Water-Worlds programme at the RGS

Film screening 1.

Wednesday 13.10 to 14.25. Newman building, LTF.

Sea – Gareth Polmeer
AmaRona Lee
Limulus – Karen Kramer
RGS/AC OA formerly Ocean ApocalypseMichael Mulvihill
Dropped in the OceanJess Allen & Bronwyn Preece
Alchemical WatersRuth Le Gear
The Free SeaHanna Husberg & Laura McLean

PIDGE Theatre ‘performance lecture’

Thursday 13.10 – 14.25. Newman building, LTA.

Still or Sparkling? Jess Burford & Sapphire Urwick

Water-Worlds 1: art practices and wet ecologies (session of performative papers & discussion)

Friday 9.00 to 10.40. Queens building LT4.1&2.

Watermeets Minty Donald
Drop in the OceanJess Allen
Underwateredge: Walking the historic shoreline of the Pevensey Levels – Charlotte Still & Clare Whistler
Waterline – Carol Laidler & Pat Jamieson
Wandering Shards – Susan Trangmar

Water-Worlds 2: panel discussion

Friday 11.10 to 12.50. Queens building LT4.1&2.

Bringing together all the threads from the Wet Geographies sessions throughout the week.
Chaired by Prof Phil Steinberg, Durham University.

Film screening 2.

Friday 13.10 to 14.25. Newman building, LTF.

Sea – Gareth Polmeer
Limulus – Karen Kramer
The Captain’s Bird TableRona Lee
RGS/AC OA formerly Ocean ApocalypseMichael Mulvihill
Dropped in the OceanJess Allen & Bronwyn Preece
THEYEmma Critchley
Alchemical WatersRuth Le Gear

Art Exhibition

Throughout the week in the Forum

There’s a Hole in the Bottom of the Sea: Ash Wednesday, 1962 – Lynn Imperatore

Linked sessions exploring watery worlds…

Wet Geographies 1 (Under the Sea: Geographies of the Deep). Wednesday 11.10 to 12.50

Wet Geographies 2 (Water in the Anthropocene)
Session 1 Wednesday 14.40 to 16.20
Session 2 Wednesday 16.50 to 18.30

And if you’d like more watery discussions there’s the discussion forum event & reception:
The Many Faces of Flooding: Policy, Science, and Art
Wednesday 18:45-20:00, Forum Auditorium


A World Without Rivers

A World Without Rivers?

Rivers don’t always flow into the sea, it seems (hydrocitizens)…

“All of the world’s rivers and lakes combined make up less than 3% of the planetary land…Some of the world’s largest rivers – the Colorado and Rio Grande of North America, the Yellow of China, the Brahmaputra and Ganges of Asia – have been drained of their waters, primarily to irrigate farmlands but also to support the growth of cities and industries. These rivers regularly dry completely before reaching the sea. They are joined in their anthropogenic desiccation by thousands of smaller rivers, now gone in whole or in part”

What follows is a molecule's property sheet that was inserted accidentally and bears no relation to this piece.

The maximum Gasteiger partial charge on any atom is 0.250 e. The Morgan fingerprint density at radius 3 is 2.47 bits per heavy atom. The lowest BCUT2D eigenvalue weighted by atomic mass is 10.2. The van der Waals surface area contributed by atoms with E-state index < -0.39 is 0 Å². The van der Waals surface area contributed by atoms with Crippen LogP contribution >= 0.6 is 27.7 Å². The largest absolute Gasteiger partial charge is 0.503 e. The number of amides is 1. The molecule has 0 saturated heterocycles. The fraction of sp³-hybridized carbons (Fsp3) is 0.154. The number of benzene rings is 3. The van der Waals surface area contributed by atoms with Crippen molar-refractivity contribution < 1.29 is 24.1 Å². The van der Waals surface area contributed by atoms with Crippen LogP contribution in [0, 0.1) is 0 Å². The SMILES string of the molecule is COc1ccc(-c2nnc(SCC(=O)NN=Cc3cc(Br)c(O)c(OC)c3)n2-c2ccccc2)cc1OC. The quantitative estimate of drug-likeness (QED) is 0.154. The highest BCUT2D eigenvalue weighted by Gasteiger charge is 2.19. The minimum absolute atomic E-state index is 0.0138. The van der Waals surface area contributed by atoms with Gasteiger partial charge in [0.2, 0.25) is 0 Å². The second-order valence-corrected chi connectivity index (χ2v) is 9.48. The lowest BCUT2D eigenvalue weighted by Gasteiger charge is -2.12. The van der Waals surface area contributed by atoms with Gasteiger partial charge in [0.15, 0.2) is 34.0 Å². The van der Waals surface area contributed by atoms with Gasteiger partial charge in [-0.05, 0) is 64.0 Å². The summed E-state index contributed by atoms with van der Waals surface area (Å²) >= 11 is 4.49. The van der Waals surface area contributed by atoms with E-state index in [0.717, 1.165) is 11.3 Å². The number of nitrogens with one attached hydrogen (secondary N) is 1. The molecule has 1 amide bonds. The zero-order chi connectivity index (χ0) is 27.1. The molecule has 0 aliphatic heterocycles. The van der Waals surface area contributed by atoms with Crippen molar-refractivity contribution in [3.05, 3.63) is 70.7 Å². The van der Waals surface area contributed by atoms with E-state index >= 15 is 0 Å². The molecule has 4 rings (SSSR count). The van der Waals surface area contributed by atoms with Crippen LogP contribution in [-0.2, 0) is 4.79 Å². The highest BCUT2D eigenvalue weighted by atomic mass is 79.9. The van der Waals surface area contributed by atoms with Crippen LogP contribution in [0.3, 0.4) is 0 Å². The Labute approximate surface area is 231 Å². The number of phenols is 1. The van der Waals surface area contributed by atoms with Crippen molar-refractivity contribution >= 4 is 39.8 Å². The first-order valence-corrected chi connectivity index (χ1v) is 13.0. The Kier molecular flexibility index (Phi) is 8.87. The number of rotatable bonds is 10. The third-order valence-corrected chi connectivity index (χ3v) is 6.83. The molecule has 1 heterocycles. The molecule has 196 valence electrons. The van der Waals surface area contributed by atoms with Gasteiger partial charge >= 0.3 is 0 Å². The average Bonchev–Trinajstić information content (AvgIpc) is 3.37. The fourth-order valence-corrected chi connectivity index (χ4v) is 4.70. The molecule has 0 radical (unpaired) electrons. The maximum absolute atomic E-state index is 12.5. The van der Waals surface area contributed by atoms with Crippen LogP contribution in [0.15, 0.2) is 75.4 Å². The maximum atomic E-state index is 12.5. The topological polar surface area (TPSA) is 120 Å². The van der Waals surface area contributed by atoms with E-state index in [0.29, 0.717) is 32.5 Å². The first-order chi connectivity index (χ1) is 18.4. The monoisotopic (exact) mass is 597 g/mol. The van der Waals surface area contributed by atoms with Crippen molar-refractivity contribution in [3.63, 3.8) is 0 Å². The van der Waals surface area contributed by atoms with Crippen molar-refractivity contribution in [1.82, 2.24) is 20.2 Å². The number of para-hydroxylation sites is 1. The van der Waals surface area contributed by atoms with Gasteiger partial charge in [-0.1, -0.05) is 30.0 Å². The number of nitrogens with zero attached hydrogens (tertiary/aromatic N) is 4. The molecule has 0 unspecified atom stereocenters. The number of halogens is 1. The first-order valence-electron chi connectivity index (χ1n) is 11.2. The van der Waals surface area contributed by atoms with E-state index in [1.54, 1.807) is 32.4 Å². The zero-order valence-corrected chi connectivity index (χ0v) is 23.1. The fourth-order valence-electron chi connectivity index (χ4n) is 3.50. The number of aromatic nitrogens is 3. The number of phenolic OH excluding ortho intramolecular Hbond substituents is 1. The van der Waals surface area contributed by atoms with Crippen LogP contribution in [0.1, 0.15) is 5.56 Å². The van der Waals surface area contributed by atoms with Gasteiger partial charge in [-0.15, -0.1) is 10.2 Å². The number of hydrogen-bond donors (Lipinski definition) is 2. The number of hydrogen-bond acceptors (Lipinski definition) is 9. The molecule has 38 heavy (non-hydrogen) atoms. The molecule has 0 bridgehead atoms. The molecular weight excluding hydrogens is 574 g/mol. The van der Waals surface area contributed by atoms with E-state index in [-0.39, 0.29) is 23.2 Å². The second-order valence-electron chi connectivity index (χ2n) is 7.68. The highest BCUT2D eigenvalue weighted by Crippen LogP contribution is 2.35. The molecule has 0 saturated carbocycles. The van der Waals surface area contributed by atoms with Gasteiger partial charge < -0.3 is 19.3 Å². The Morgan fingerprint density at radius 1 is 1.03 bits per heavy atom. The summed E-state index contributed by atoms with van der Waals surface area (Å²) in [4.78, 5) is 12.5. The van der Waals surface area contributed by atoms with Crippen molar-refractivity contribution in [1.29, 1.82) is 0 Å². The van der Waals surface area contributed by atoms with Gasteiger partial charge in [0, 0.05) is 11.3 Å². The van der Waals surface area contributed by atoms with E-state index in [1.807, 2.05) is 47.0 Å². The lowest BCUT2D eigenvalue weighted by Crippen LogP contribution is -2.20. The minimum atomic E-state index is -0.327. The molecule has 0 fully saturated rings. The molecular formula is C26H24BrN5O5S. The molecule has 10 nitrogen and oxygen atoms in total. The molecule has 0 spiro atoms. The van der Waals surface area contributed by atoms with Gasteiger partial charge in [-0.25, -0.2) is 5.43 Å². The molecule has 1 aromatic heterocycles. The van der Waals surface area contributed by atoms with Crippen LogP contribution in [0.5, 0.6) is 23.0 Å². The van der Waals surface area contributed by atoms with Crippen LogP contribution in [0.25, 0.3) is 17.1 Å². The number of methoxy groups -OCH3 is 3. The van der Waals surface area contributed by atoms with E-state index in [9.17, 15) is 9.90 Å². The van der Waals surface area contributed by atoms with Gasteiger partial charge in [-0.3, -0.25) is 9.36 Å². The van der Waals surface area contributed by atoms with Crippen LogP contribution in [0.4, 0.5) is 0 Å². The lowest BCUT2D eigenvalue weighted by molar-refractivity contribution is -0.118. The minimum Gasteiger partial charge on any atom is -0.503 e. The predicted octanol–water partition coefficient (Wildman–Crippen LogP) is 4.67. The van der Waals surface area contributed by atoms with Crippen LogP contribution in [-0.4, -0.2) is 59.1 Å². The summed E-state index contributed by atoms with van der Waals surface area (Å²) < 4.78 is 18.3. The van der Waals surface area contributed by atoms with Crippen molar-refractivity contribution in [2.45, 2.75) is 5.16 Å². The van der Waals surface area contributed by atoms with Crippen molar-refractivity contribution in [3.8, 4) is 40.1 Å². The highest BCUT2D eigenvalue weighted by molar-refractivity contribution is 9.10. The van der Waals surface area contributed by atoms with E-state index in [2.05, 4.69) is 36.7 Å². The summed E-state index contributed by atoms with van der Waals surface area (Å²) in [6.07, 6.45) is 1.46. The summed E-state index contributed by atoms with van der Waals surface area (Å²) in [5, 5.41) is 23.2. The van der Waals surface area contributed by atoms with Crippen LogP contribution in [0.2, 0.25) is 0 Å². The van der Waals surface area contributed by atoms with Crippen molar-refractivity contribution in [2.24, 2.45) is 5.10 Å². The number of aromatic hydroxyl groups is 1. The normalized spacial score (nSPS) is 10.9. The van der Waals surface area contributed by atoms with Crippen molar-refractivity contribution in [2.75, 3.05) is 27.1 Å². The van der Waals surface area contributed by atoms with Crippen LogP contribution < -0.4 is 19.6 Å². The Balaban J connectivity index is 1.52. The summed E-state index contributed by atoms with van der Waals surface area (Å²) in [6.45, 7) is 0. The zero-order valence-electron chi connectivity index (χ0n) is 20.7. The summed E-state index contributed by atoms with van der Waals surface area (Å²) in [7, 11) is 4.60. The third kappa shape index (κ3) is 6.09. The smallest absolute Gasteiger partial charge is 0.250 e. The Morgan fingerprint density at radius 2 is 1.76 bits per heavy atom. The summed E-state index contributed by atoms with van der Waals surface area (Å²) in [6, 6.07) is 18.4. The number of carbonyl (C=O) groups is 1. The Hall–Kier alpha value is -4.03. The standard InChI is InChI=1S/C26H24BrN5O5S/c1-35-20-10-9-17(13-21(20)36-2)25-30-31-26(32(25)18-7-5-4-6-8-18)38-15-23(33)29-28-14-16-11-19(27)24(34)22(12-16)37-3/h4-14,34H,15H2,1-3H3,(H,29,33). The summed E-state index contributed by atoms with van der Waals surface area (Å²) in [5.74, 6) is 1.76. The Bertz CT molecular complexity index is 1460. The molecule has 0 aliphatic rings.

Wet Geographies panels at upcoming RGS meeting

A hitchhiker’s guide to Wet Geographies at the RGS from Phil Steinberg!

There will be a veritable cascade of ‘Wet Geography’ panels at next week’s Royal Geographical Society meeting in Exeter. Over the course of three days, participants will be exploring our watery world from (at least) three different perspectives.

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The many faces of flooding: Policy, science, and art

A public panel debate and exhibition

The many faces of flooding

This panel debate will explore how we can effectively and fairly build resilience to future flood events?

The panel will each provide a unique perspective on the 2013/14 winter floods and comment on UK adaptation to future floods.

To be held during the Royal Geographical Society’s annual conference, but open to all. Please register for this public event through the project’s Eventbrite page (if you are not registered to attend the conference).

Alumni Auditorium, The Forum, University of Exeter Streatham campus. Wednesday 2 September 2015: 18:45 to 20:00

Chaired by Neil Adger, Professor of Human Geography, University of Exeter.


Daniel Johns, Head of Adaptation, Committee on Climate Change
Sarah Curtis, Professor of Health and Risk at Durham University
David Wilkes, Associate Director at Arup UK
Steve Guilbert, Devon Maritime Forum Coordinator at Devon County Council
Nick Haigh, Head of Water and Floods Analysis, Department for Environment, Food and Rural Affairs
Sarah Diacono, Somerset Rivers Authority, Somerset County Council (tbc)
To find out more about panel members please see the project’s biographies page.


The panel debate will be preceded and followed by an exhibition of work from two artists commissioned to reflect on and respond to research into the 2013/14 winter floods.

A short film by Emma Critchley will be screened as part of the event, and a photographic exhibition by David Mansell-Moullin will be displayed during the drinks reception.

The art work is in response to research funded by the Economic and Social Research Council (ESRC)  Economic and Social Research Council (ESRC) led by Dr Catherine Butler.

Please contact the event organisers for more information: Dr Catherine Butler (c.butler@exeter.ac.uk) and Dr Kate Walker-Springett (k.walker-springett@exeter.ac.uk) or visit www.geography.exeter.ac.uk/winterfloods/event/.




Up and running!

I visited the Performance Centre at Falmouth University today to source a stage-light and microphones for PIDGE Theatre’s performance at the RGS conference two weeks today: “Still or Sparkling”.

It was so good to be working with things again, to be doing, after all the months of emailing and project managing. I hadn’t realised just how much I have missed it, how vital actually doing is to my sanity!

So lighting sorted, microphones too – thank you Falmouth’s Chris and Paul.